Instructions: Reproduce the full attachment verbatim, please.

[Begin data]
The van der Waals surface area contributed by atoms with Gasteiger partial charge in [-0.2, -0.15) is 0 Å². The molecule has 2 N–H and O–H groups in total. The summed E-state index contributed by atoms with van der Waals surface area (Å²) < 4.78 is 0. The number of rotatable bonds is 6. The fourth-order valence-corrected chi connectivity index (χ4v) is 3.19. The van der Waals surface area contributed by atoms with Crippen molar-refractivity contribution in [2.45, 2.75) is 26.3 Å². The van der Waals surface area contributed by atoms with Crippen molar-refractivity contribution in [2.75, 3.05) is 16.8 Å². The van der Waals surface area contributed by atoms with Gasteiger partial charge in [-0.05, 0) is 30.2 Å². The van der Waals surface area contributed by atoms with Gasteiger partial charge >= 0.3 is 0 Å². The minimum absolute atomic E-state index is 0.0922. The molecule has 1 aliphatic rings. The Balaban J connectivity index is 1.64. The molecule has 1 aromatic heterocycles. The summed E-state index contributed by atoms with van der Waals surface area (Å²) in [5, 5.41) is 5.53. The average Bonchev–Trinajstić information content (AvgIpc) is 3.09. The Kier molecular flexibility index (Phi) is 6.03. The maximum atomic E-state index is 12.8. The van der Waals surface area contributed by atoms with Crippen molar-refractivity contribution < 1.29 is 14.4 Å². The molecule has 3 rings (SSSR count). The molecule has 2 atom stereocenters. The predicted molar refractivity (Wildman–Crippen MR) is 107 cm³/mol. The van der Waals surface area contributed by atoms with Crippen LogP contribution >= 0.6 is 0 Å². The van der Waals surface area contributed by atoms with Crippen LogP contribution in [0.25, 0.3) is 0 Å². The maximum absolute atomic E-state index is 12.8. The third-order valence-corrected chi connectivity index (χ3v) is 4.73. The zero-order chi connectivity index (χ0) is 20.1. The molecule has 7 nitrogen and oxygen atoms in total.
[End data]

The van der Waals surface area contributed by atoms with Gasteiger partial charge in [-0.2, -0.15) is 0 Å². The molecule has 2 N–H and O–H groups in total. The summed E-state index contributed by atoms with van der Waals surface area (Å²) < 4.78 is 0. The number of rotatable bonds is 6. The fourth-order valence-corrected chi connectivity index (χ4v) is 3.19. The van der Waals surface area contributed by atoms with Crippen molar-refractivity contribution in [2.45, 2.75) is 26.3 Å². The van der Waals surface area contributed by atoms with Crippen molar-refractivity contribution in [2.75, 3.05) is 16.8 Å². The van der Waals surface area contributed by atoms with Gasteiger partial charge in [-0.05, 0) is 30.2 Å². The van der Waals surface area contributed by atoms with Gasteiger partial charge >= 0.3 is 0 Å². The minimum absolute atomic E-state index is 0.0922. The molecule has 1 aliphatic rings. The Balaban J connectivity index is 1.64. The molecule has 1 aromatic heterocycles. The summed E-state index contributed by atoms with van der Waals surface area (Å²) in [5, 5.41) is 5.53. The average Bonchev–Trinajstić information content (AvgIpc) is 3.09. The Kier molecular flexibility index (Phi) is 6.03. The maximum atomic E-state index is 12.8. The van der Waals surface area contributed by atoms with Crippen molar-refractivity contribution < 1.29 is 14.4 Å². The molecule has 3 rings (SSSR count). The molecule has 2 atom stereocenters. The predicted molar refractivity (Wildman–Crippen MR) is 107 cm³/mol. The van der Waals surface area contributed by atoms with Crippen LogP contribution >= 0.6 is 0 Å². The van der Waals surface area contributed by atoms with Crippen LogP contribution in [0.25, 0.3) is 0 Å². The maximum absolute atomic E-state index is 12.8. The third-order valence-corrected chi connectivity index (χ3v) is 4.73. The zero-order chi connectivity index (χ0) is 20.1. The molecule has 7 nitrogen and oxygen atoms in total.